|Deirdre of the Sorrows|
This explanation is sheer invention. Very little of my character-naming process was a matter of decision. As I wrote, synapses fired and connected and I went with them. That is what we call inspiration, or creativity or the Muse. It became fiction when I superimposed the sequence and grammar necessary for explaining how I came up with the name.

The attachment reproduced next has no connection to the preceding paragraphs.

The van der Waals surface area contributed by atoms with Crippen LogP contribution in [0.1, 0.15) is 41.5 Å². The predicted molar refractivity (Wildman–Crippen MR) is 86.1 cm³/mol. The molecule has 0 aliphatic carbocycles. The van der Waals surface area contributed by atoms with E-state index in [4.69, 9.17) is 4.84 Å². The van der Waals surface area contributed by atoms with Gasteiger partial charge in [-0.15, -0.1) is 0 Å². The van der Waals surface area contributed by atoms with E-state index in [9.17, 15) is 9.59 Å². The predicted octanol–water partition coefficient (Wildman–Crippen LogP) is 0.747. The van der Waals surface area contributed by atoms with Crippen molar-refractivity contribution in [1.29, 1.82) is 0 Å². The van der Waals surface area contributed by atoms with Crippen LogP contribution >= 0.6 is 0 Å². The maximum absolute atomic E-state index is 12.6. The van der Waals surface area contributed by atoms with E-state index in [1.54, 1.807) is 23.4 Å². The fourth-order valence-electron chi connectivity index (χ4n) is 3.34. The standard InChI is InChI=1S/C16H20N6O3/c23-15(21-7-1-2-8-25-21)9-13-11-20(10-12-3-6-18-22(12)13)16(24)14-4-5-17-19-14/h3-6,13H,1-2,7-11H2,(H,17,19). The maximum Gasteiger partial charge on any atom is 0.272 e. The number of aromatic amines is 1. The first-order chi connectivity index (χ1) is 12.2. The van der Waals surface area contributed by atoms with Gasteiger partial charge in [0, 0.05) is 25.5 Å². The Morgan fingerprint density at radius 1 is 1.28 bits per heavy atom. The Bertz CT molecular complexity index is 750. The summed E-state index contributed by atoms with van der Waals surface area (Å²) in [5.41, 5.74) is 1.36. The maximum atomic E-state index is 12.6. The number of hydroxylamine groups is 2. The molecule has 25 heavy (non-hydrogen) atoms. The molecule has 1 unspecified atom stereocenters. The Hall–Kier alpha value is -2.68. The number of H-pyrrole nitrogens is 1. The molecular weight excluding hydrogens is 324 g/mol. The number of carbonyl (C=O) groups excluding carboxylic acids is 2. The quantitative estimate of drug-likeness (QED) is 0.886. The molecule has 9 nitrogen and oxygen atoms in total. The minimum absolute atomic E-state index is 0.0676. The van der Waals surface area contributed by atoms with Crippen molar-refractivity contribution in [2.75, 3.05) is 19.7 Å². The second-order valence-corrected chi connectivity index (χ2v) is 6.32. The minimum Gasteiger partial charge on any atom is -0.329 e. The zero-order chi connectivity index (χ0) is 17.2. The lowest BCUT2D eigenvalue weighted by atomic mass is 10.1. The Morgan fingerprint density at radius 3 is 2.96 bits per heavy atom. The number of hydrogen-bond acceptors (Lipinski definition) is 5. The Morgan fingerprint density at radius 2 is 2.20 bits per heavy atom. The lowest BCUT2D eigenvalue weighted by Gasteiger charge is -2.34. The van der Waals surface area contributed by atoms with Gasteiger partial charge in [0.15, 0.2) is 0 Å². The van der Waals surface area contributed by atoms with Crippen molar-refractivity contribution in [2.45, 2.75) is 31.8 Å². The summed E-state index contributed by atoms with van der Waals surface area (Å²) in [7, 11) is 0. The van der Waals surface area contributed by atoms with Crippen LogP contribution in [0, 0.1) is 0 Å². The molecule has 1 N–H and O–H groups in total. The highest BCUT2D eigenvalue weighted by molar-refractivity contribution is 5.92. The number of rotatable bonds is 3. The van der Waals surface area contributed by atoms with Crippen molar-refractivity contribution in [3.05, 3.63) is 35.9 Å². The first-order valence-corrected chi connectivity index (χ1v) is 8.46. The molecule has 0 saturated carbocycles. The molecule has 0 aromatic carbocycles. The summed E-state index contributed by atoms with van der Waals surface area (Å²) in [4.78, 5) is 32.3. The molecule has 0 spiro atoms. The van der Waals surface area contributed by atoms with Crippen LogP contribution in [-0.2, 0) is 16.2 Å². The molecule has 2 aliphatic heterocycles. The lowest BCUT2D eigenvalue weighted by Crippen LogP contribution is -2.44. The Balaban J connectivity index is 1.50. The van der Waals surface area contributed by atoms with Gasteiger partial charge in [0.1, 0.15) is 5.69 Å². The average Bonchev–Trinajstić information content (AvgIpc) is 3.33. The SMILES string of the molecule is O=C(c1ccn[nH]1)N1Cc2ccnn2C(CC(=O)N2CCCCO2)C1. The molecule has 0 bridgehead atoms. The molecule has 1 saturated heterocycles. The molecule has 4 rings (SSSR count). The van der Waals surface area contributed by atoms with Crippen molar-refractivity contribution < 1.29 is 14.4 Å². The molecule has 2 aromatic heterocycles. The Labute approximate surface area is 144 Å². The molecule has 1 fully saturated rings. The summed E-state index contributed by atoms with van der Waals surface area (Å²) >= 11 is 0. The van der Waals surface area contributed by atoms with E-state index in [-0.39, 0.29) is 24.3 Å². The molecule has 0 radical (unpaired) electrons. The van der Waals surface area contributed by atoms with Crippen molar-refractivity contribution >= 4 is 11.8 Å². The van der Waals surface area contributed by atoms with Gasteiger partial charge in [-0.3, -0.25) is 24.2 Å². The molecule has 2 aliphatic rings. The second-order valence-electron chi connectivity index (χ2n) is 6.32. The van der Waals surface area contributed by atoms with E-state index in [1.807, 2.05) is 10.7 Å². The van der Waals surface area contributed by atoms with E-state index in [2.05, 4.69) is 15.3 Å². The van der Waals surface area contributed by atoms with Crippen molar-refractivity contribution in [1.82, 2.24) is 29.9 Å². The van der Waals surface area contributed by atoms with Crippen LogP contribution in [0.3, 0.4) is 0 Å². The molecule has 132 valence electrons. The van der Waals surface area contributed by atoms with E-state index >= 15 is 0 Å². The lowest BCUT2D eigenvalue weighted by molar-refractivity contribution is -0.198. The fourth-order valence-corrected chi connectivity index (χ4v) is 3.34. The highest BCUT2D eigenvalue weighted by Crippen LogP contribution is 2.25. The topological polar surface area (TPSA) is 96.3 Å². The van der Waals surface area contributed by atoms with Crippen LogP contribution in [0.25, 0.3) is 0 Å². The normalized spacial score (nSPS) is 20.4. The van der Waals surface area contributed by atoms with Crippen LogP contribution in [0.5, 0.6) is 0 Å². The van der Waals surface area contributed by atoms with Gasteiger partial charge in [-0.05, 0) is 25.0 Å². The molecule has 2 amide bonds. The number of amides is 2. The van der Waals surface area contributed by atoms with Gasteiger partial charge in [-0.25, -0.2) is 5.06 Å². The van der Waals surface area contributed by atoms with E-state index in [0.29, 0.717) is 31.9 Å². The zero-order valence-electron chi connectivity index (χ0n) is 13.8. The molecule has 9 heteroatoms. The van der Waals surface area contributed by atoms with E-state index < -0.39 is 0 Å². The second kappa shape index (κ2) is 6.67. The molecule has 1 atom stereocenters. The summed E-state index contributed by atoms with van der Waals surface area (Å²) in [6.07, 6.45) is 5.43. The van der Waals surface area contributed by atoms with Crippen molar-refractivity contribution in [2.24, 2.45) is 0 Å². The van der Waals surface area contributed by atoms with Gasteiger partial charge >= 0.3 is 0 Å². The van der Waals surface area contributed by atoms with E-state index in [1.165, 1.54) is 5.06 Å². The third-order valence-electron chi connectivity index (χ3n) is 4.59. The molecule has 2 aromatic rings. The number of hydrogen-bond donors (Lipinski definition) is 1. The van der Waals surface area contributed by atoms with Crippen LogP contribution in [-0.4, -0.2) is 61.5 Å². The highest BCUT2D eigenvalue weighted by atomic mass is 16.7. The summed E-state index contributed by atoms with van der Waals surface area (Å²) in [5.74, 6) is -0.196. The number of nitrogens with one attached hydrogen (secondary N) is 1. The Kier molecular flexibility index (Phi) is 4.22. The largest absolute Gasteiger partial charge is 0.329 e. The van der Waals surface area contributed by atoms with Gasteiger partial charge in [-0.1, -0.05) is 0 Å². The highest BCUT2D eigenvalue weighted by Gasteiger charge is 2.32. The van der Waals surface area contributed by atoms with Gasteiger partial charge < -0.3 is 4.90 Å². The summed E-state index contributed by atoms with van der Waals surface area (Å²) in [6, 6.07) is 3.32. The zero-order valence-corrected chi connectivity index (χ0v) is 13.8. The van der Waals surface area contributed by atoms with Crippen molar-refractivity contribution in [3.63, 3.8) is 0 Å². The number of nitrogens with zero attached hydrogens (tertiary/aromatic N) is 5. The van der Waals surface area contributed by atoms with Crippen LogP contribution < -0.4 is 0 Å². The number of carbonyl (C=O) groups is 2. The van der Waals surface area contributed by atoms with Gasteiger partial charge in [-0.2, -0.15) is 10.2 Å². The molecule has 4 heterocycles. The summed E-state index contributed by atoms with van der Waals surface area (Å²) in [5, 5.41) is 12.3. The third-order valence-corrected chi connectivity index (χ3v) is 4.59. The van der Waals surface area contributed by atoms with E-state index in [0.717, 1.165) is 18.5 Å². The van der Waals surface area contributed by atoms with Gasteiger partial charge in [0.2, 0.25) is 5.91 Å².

Inventive thought is interior, full of words and images. We make sense of the mental melange and are able to communicate it only when we add structure. The explanation above contains elements that are true, but are only one version of what happened in my brain when I was writing. To me, the interesting thing is that ideas will never come to anything unless you translate them -- in jotted notes, word maps, outlines, conversation -- by adding some kind of grammar. If we didn't need to tell anyone anything we wouldn't need grammar. Interior thought would be sufficient. James Britton, who called this inventive phenomenon "shaping at the point of utterance," encouraged teachers to allow and support the inventiveness that arises out of articulating semi-formed ideas in both numerous drafts and in conversations about them; this, as opposed to lock-step manner of "first draft-only draft-done" so many of us suffered in our schooling. I might also add, that if we must teach formal grammar, a focus on how its structural components help us communicate would not go amiss.